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Is Germany’s economic model doomed? | DW Business Beyond
- BASF, a chemical company, is cutting jobs in Germany and investing in China.
- Germany's economic growth has decreased, with rising pessimism among companies.
- German economic strengths are under scrutiny as global economic changes challenge their model.
- Germany's economic troubles could affect the EU due to close trade relationships.
Germany’s Economic Success Story (00:02:19)
- Germany went from being economically struggling post-reunification to a leading exporter.
- Labor market reforms, such as creating lower-wage jobs, made German labor cheaper and boosted competitiveness.
- Global demand for manufacturing goods increased due to emerging markets and the opening of new economies.
- "Made in Germany" became a mark of quality, particularly in technology-driven products.
- China's rise as a market economy significantly benefited German exports.
Problem 1: Dwindling Demand (00:05:16)
- Global economic instability and recession threats have reduced demand for German products.
- Exports to China, a major market for Germany, have declined, impacting German companies across various sectors.
- Germany's economy is suffering due to lower global demand for both consumer and capital goods.
- Energy crises have compounded problems; the Ludwigshafen BASF plant faced massive energy bills and cut jobs while continuing expansion in China.
- Energy price surges and uncertainties have led some businesses to consider relocating outside Germany.
- Lower productivity in Germany is partly due to fewer hours worked, leading to deindustrialization.
Problem 3: Consumption (00:10:26)
- Domestic consumption is too low; stagnant wages and reliance on exports exacerbate the problem.
- Wage expectations in Germany have hit their lowest point since 1991.
- High inflation and energy costs further suppress consumer spending in Germany.
Problem 4: Investment and Digitalization (00:11:43)
- Germany's export sector remains critical, but reliance on traditional goods over digital products poses risks.
- The German tech sector struggles, with a notable exception being SAP.
- Germany invests less in its economy compared to European neighbors, impacting digital infrastructure and innovation.
- A cultural aversion to public debt and a frugal government approach means underinvestment in future technologies like IT.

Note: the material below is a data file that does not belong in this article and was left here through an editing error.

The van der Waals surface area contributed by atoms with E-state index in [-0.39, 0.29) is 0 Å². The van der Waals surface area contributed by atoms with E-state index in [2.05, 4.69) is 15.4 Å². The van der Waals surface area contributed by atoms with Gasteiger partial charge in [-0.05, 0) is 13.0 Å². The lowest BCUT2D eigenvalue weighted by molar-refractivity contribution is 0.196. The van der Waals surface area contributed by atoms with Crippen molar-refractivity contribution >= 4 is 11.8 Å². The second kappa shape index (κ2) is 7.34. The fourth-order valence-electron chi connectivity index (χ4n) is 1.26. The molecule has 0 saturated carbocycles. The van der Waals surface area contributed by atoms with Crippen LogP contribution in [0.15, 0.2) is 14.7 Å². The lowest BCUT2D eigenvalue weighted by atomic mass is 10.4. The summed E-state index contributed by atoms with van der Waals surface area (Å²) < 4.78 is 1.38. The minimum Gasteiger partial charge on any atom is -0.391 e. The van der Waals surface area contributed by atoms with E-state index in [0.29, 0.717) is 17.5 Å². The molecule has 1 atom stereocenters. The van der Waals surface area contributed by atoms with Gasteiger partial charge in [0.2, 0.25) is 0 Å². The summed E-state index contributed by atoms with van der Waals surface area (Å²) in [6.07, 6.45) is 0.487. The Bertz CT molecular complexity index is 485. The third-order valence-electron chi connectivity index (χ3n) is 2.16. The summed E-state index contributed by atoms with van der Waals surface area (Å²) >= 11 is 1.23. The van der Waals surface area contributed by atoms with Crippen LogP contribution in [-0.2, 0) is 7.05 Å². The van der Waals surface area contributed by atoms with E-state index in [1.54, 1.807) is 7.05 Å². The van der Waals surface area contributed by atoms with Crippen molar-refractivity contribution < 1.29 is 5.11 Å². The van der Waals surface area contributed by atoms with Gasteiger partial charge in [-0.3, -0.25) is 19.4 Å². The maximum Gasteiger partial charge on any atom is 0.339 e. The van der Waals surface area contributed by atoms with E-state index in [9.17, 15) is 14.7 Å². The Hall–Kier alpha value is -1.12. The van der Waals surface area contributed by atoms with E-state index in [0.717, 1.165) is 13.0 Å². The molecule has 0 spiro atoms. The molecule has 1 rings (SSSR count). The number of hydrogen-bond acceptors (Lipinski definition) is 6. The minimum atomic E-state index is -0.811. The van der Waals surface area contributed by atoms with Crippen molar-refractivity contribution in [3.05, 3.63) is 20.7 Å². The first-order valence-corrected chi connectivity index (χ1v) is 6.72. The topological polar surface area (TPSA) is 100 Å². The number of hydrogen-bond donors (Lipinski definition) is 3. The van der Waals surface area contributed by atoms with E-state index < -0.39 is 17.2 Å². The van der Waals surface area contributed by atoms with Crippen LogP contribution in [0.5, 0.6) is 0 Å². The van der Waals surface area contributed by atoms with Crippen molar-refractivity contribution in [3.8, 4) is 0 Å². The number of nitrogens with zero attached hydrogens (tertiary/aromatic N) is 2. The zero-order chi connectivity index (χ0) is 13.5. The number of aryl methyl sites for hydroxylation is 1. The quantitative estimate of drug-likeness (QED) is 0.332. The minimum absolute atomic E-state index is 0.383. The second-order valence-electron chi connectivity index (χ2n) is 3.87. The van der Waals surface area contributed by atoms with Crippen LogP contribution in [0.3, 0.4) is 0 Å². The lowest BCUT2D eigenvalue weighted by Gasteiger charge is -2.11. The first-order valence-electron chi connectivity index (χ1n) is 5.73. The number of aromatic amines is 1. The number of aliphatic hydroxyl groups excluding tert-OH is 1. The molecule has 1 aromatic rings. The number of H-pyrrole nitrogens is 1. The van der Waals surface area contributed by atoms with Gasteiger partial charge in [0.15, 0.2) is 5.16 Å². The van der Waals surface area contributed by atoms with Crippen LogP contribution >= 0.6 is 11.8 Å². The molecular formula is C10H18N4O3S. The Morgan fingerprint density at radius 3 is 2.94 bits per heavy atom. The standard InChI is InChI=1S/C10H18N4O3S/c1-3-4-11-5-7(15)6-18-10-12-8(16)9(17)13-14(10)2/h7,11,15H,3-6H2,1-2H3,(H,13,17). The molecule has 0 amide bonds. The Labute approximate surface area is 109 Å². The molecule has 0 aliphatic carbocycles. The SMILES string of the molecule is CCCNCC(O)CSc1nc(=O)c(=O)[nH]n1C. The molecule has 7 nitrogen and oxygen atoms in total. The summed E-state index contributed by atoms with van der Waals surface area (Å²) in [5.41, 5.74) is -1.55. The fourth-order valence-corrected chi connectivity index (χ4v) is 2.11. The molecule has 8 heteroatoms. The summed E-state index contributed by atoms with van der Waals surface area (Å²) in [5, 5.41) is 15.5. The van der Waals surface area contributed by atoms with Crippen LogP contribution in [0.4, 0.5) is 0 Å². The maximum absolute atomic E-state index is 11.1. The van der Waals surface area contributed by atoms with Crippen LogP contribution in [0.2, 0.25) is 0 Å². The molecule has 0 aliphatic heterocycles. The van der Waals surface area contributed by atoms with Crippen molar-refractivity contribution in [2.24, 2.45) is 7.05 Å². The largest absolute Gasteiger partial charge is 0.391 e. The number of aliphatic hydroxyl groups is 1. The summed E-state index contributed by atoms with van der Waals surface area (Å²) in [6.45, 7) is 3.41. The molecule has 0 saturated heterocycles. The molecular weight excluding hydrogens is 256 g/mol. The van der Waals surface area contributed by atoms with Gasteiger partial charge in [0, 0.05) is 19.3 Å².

- Marianne Janik, CEO of Microsoft Germany, criticizes the country's fiscal conservatism.
- Digital expertise is lacking among German small and medium businesses, with 40% unable to find digitally skilled employees.
- Retraining initiatives are growing but must address a significant digital skills gap.
- Plans to improve include doubling AI funding and new research labs, but foundational digital advancements are needed first.
Problem 5: Innovation (00:16:06)
- Germany's position in innovation is mediocre, ranking 10th globally despite a high patent registration rate.
- Bureaucracy hampers business creation, with new company startups and construction permits facing delays.
- Examples like Marvel Fusion show difficulty obtaining large funding in Germany, pushing companies abroad.
- The country has talent and an industrial ecosystem but lacks the funding to commercialize innovations domestically.
- Germany faces both short-term and structural economic challenges.
- Past economic successes due to trade, energy, and industry have created complacency.
- A new economic model is needed, with a focus on future investment, improved conditions for growth, and adaptations to change.
- Energy supply improvements and removing barriers for renewables are positive steps.
- Maintaining export power while exploring new trade agreements offers a balanced approach.
- Germany's future relies on addressing current slumps while being proactive for when global economic conditions improve.
- Reflective external perspectives are vital for the German economy to consider what it wants to represent.